Rare animals can be found in Barry County's own backyard

Thursday, June 15, 2006

Promised Land Animal Park in Eagle Rock offers Barry County residents an opportunity to see, touch and feed a wide variety of endangered and threatened animal species.

"We have a four-mile, drive-through area, a walk-through area with camels and kangaroos and a petting zoo," said Laura Sanders, park curator. "We offer a broad range of activities so there is something for everyone.

"This is one of the last facilities that allows visitors to feed and touch the animals," said Sanders. "When Exotic Animal Paradise, (which is located north of Springfield), closes in October, Promised Land will be the only drive-through animal park in southwest Missouri."

Promised Land Animal Park was founded in the early 1990s by Sanders' parents, Jeff and Diane. The original private park was located a few miles from the present location.

In 1997, the Sanders family moved to their present location on Highway 86. Two years later the park was opened to the public for the first time.

"We started with just a few animals," said Sanders, who grew up with the animal park. "Then we collected more, and later people began to ask for tours. Now it is enormous."

Promised Land covers around 100 acres and features 450 animals and around 38 species. The facility is United States Department of Agriculture accredited and holds many permits for the various animals housed and cared for on the property.

The park, which features animals from Africa, India, Asia and virtually every continent except Antarctica, specializes in rare and endangered hoof stock. Threatened, endangered and critically endangered species featured at Promised Land include: Aoudad, Ring-Tailed Lemur, Formosa Sika Deer, Scimitar-Horned Oryx, Japanese Sika Deer and Nubian Ibex.

Featured species are facing extinction due to habitat loss, over-hunting and natural disasters.

The park is also home to Ankole-Watusi Cattle, Axis Deer, Beisa Oryx, Bison, Coatimundi, Dromedary Camel, Eland, Ellipsis Waterbuck, Fallow Deer, Grants Zebra, Nilgai, Sicilian Donkey, Wildebeest, White-Bearded Gnu and numerous other birds, marsupials and primates.

Inside the petting zoo area, visitors will find Pygmy Goats, Patagonian Cavies and giant rabbits. The visitors center and gift shop features prairie dogs, a hedgehog, an iguana and a 21-foot Burmese Python named Baby.

Currently, the zoo has several infant animals, including Aoudad, Scimitar-Horned Oryx, Nubian Ibex, Red Kangaroo, Blackbuck Antelope, ankole, elk, buffalo and deer.

"This animal park is different because we focus on breeding endangered species as well as on displaying them," said Sanders. "We have a lot of critically endangered species, and we have become good at breeding them."

Promised Land has larger and often multiple groups of animals to preserve genetic diversity and maintain strong bloodlines.

"Promised Land is always adding new enclosures and new animals," said Sanders. "Now we are also working with a lot of school groups and libraries."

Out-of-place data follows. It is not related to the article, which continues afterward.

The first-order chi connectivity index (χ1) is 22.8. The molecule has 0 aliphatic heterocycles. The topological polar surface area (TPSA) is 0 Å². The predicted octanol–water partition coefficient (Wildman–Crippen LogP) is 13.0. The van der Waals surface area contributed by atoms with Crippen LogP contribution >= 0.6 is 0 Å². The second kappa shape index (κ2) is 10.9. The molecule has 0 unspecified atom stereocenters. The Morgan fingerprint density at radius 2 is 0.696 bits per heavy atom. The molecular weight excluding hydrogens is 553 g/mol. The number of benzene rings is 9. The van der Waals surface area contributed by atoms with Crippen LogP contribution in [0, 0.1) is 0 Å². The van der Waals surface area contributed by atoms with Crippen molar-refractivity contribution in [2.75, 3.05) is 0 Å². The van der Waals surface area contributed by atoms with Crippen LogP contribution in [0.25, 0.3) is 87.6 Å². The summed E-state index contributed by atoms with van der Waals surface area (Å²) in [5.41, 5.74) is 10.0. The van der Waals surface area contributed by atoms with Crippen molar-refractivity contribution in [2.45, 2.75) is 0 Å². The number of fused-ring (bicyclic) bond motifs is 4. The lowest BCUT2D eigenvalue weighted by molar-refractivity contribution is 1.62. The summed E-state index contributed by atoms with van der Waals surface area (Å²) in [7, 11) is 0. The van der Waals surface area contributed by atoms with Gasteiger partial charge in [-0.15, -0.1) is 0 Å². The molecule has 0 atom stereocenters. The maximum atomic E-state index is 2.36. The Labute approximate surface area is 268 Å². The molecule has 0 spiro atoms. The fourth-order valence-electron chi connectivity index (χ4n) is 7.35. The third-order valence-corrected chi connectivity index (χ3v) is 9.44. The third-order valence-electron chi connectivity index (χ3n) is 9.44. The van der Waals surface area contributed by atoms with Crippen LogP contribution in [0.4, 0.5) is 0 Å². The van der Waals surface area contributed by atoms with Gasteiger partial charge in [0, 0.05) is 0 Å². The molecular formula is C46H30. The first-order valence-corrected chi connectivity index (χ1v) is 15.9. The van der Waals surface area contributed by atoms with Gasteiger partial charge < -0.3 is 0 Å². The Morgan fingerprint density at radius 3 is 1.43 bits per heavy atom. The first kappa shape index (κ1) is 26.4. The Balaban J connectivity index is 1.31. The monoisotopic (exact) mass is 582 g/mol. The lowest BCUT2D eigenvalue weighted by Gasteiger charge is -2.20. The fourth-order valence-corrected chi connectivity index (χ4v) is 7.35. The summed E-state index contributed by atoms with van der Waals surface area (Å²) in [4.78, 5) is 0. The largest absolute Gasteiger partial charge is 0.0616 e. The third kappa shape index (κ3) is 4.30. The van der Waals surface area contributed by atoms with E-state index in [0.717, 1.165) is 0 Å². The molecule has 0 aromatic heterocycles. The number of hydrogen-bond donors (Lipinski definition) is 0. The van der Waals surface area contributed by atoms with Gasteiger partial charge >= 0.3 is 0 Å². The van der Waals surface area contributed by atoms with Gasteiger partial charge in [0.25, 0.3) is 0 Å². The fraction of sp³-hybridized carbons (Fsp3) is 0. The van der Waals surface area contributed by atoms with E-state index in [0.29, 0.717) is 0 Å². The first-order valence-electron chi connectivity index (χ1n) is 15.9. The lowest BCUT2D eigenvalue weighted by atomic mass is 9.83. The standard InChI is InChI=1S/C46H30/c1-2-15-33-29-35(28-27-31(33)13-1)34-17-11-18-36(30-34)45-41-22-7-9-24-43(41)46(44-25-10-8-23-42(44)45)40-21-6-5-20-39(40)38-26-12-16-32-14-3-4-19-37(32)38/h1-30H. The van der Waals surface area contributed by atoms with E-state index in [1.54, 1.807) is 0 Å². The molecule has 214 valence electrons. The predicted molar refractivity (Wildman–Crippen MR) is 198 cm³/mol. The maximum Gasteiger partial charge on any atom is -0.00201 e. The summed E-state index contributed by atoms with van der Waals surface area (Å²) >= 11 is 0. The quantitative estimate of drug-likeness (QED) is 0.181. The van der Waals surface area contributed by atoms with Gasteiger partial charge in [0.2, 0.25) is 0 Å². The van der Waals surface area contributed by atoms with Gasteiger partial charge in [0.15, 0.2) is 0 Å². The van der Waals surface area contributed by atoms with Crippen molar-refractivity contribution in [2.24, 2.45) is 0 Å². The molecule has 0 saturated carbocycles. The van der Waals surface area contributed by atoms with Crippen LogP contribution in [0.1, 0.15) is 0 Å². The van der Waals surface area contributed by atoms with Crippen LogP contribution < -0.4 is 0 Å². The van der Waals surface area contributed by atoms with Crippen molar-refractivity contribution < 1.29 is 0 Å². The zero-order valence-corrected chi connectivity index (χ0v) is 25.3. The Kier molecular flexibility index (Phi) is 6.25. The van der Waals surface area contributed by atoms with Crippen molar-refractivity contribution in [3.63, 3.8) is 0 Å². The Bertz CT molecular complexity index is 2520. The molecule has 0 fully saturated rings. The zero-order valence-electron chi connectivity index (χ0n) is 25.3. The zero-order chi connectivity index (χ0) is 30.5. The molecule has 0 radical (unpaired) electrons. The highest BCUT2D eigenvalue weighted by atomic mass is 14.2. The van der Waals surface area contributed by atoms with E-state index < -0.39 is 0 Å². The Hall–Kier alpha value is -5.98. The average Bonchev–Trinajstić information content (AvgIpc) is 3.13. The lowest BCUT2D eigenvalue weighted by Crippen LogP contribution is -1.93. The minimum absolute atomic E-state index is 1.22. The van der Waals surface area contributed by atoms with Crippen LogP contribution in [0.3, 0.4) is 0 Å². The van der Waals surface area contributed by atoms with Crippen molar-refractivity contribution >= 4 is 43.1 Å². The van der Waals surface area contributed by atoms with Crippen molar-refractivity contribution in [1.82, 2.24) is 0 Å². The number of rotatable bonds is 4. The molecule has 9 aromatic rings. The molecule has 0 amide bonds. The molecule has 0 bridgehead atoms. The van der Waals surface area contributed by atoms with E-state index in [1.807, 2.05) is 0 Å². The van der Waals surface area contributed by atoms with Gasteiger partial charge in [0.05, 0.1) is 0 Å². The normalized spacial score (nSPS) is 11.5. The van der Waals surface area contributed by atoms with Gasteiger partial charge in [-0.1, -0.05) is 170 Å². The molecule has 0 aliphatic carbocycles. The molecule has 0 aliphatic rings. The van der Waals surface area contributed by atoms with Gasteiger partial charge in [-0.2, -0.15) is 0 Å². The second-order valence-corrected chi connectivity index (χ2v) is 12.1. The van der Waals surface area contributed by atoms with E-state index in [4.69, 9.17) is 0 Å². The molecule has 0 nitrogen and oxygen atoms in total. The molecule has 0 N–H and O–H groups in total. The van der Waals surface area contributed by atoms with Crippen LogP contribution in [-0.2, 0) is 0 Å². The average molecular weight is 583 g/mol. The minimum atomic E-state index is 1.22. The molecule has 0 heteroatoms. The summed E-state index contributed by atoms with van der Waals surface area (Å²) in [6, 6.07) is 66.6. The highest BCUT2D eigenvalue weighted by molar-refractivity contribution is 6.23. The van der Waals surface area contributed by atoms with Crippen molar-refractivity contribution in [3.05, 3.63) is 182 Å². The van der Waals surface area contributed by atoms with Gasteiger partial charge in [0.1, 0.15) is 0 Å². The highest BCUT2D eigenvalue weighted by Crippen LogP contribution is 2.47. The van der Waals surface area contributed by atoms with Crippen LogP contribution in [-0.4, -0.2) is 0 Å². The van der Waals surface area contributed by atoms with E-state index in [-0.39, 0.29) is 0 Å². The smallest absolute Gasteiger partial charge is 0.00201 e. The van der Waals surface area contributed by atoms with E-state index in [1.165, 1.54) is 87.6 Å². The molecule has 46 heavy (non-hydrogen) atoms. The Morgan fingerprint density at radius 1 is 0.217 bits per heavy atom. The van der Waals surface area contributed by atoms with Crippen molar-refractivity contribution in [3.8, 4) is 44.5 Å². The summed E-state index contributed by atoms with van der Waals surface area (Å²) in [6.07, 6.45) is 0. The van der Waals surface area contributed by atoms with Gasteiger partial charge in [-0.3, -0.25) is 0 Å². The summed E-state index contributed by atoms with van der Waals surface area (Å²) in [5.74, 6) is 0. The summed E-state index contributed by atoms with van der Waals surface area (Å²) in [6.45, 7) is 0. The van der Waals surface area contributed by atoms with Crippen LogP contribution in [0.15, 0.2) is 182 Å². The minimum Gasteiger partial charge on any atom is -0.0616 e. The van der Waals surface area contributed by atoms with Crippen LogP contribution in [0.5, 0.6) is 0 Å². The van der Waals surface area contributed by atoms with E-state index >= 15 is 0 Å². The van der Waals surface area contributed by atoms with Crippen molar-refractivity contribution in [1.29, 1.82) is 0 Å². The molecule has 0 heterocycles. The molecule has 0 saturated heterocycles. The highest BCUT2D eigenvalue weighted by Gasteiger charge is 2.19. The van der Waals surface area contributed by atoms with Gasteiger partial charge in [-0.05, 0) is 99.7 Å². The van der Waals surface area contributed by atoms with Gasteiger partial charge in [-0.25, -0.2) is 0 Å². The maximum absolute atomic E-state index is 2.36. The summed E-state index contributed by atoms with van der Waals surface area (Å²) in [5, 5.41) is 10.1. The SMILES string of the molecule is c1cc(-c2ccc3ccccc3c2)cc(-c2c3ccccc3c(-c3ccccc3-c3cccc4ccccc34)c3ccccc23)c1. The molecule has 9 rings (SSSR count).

Members of the animal park will be guest speakers at several area libraries during the summer reading program, "Claws, Paws, Tales and Scales."

"Anyone can learn from the park and come out and enjoy a day here," said Sanders. "We get a lot of people from Eureka Springs and Branson."

Around 10,000 people visit the animal park each year. With the constant flow of visitors, Sanders is able to help educate the public about many of the endangered species that the park cares for.

"With the experience and hands-on contact, people learn to become more concerned about conservation," said Sanders. "I hope visitors learn that just because these animals aren't in their back yard and they don't see them everyday, even if they live half way across the world, they need conservation.

"The way these animals are declining, if people don't learn that," said Sanders, "we won't have much of them left."

Sanders also educates young adults through Promised Land's new internship program. In completing the animal park internship program, students interested in animal care professions become eligible for a Promised Land Scholarship.

"Each intern is required to complete 25 hours of work and a variety of zoo-related tasks in order to receive the certificate of completion and be eligible for the scholarship," said Sanders.

Interns work around the animal park as tour guides and animal care apprentices.

"They study husbandry, nutrition, handling, transporting, bottle-feeding, first-aid and other general animal care skills," said Sanders.

Area high school students who are at least 16 years old with an interest in pursuing higher education in biology, agriculture or veterinary science are eligible for the program. Applications are available at the park visitor center.

Promised Land offers discounted group rates to groups of 12 or more and church groups. The park can also host birthday parties and other special occasions upon request.

Promised Land Animal Park is open everyday from 9 a.m. to 7 p.m. in the summer season. The park is located on Highway 86 in Eagle Rock.

For more information call Sanders at 271-3324 or visit the park on the web at promisedlandanimalpark.com

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